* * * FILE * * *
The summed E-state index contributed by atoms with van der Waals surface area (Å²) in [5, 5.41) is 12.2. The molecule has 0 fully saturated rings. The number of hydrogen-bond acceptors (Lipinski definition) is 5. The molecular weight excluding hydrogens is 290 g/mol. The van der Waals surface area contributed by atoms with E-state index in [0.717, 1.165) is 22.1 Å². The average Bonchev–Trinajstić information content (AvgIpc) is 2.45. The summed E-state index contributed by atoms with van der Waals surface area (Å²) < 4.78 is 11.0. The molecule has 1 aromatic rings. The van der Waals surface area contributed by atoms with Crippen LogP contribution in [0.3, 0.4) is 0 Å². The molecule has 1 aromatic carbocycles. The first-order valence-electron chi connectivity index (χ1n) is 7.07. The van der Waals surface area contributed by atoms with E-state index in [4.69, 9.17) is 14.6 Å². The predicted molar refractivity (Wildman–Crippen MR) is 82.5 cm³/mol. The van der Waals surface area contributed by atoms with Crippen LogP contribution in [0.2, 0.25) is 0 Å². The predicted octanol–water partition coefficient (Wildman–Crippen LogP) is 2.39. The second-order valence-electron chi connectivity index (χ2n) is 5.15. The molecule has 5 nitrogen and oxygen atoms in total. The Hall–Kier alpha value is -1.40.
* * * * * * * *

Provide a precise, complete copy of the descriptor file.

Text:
The summed E-state index contributed by atoms with van der Waals surface area (Å²) in [5, 5.41) is 12.2. The molecule has 0 fully saturated rings. The number of hydrogen-bond acceptors (Lipinski definition) is 5. The molecular weight excluding hydrogens is 290 g/mol. The van der Waals surface area contributed by atoms with E-state index in [0.717, 1.165) is 22.1 Å². The average Bonchev–Trinajstić information content (AvgIpc) is 2.45. The summed E-state index contributed by atoms with van der Waals surface area (Å²) < 4.78 is 11.0. The molecule has 1 aromatic rings. The van der Waals surface area contributed by atoms with Crippen LogP contribution in [0.3, 0.4) is 0 Å². The molecule has 1 aromatic carbocycles. The first-order valence-electron chi connectivity index (χ1n) is 7.07. The van der Waals surface area contributed by atoms with E-state index in [4.69, 9.17) is 14.6 Å². The predicted molar refractivity (Wildman–Crippen MR) is 82.5 cm³/mol. The van der Waals surface area contributed by atoms with Crippen LogP contribution in [0.2, 0.25) is 0 Å². The predicted octanol–water partition coefficient (Wildman–Crippen LogP) is 2.39. The second-order valence-electron chi connectivity index (χ2n) is 5.15. The molecule has 5 nitrogen and oxygen atoms in total. The Hall–Kier alpha value is -1.40.